Australia’s national and Victorian governments have launched a new paper recycling infrastructure system at Visy’s paper recycling and remanufacturing campus in Coolaroo, Victoria.

The paper drum pulper has been installed with a total investment of A$42.5m ($27.33m), which consists of A$18.5m from Visy and the remaining A$24m co-invested by the Australian Government and the Victorian state government.  

A paper drum pulper helps in recycling mixed/contaminated paper to manufacture new products such as packaging for takeaway food and boxes for use in the agricultural sector.

The move is expected to boost Visy’s capabilities to recycle cardboard and paper collected from Victorian households.

The pulper is set to recycle an additional 95,000tpa of mixed paper and cardboard.

The investment is also in line with Visy’s executive chair Anthony Pratt’s commitment to invest A$2bn to minimise emissions and landfills across the business and to create job opportunities for the local community over the next ten years.

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This advanced drum pulper is a first-of-its-kind system in Australia, Pratt said.

Pratt added: “It will double Visy’s kerbside recycling capability in Victoria, diverting up to 180,000t of paper and cardboard annually from Victoria’s landfills or exports – equivalent of approximately an extra 400 Olympic swimming pools.”

This technology will increase Victoria’s existing capacity to recycle materials by more than 40%.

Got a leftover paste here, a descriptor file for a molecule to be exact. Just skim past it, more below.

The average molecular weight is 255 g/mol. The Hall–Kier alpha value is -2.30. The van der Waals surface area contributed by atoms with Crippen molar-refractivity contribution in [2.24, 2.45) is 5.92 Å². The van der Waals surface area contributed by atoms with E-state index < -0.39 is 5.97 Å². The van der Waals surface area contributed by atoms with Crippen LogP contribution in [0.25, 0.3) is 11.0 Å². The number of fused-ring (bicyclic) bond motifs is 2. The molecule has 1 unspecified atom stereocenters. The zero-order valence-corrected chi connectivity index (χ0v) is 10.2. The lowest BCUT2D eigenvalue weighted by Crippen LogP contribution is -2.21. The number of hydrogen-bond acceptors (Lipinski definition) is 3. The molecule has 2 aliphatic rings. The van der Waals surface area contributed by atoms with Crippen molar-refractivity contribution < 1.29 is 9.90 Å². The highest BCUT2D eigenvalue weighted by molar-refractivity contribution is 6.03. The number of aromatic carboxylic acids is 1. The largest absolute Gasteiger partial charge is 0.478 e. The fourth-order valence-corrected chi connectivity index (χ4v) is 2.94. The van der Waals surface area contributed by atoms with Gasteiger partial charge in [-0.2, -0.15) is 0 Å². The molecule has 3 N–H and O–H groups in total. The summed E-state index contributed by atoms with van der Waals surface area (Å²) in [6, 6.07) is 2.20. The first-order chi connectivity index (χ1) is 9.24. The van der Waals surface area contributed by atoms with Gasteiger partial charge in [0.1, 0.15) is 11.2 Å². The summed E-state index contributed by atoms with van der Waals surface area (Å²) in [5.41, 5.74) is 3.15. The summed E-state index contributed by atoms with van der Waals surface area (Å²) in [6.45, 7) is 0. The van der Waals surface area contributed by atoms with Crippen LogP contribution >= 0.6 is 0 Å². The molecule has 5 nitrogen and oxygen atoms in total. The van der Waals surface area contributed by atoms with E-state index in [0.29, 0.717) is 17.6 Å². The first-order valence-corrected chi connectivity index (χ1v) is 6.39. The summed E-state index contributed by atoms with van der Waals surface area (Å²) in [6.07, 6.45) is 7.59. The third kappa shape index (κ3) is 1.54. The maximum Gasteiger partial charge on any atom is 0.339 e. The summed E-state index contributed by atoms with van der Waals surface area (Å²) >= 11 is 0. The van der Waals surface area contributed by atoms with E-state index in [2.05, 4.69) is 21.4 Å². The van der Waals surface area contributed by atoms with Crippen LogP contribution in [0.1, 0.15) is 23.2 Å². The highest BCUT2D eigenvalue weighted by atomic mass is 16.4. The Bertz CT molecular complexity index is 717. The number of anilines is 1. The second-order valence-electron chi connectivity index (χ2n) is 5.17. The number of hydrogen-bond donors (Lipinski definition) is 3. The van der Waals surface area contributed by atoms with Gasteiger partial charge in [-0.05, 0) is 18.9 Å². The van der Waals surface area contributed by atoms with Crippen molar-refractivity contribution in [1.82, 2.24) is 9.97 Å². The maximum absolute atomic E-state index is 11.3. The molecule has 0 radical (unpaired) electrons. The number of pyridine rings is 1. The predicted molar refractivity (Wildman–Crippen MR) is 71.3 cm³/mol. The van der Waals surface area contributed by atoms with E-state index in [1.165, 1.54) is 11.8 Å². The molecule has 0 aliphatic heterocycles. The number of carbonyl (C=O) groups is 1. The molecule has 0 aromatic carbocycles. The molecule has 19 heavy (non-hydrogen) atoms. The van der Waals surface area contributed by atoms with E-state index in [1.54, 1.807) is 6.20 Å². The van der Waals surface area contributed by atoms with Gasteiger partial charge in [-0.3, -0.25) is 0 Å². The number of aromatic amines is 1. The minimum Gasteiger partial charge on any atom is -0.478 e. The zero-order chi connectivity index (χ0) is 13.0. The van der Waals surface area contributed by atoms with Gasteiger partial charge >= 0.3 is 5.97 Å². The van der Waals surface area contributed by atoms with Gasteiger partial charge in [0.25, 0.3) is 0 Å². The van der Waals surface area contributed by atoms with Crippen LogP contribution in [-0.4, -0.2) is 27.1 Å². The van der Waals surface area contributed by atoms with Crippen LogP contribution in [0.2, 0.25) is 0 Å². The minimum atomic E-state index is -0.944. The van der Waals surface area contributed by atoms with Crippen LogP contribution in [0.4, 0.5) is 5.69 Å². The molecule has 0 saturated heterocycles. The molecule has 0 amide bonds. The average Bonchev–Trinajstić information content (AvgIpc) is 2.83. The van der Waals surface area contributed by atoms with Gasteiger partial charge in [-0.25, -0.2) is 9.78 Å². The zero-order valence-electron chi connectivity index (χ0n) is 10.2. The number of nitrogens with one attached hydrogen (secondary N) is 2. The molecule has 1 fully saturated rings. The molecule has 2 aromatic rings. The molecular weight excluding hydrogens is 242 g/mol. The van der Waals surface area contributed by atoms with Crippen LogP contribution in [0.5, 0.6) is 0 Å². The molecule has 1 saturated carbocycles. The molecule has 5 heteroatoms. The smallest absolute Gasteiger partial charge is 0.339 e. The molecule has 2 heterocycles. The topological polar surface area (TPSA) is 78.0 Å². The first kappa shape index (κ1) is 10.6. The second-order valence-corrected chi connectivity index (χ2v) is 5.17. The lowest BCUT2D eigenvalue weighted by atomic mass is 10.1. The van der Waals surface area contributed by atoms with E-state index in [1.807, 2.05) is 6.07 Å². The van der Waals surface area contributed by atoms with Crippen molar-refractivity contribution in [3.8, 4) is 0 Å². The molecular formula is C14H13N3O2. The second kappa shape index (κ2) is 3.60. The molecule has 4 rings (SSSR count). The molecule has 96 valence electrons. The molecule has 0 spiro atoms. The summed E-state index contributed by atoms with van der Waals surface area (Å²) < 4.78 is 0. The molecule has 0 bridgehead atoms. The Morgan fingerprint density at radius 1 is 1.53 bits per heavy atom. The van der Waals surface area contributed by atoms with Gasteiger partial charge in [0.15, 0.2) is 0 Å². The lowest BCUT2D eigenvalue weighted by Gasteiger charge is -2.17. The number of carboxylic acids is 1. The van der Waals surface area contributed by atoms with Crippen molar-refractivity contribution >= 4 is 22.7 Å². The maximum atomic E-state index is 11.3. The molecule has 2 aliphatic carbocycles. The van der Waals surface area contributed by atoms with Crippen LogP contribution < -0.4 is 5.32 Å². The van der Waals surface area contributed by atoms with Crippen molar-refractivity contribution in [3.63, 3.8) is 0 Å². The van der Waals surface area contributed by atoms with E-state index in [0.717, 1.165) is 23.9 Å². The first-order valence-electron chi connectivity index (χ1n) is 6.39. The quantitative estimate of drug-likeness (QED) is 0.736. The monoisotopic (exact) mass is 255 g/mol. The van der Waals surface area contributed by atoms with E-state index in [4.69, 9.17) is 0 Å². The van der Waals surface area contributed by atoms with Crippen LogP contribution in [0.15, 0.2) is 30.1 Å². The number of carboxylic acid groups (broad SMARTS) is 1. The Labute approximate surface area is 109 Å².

The Australian and Victorian Governments have also launched two new recycling projects with GT Recycling and EQ Plastics to divert an extra 11,600t of plastics from landfill in the state every year.

Commonwealth Environment and Water Minister Tanya Plibersek said: “This Australian-first paper and cardboard recycling facility is a perfect example of the kind of innovation we need to boost manufacturing in Australia while creating jobs.

“And it’s just one of the 128 projects funded so far from our A$250 Recycling Modernisation Fund [RMF].”

The Australian government, through the RMF, is investing A$250m in recycling infrastructure nationally.

Utilising these same funds, the national and Queensland governments have launched new recycling projects to divert 69,000tpa of waste from Queensland’s landfill.

Estimated to be worth more than A$12.79m, the projects involve the participation of six companies, consisting of AA Sunstate Packaging, Action Products, Disruptive Packaging, Kriaris Recyclables Processing, Re.Group, and IQ Renew.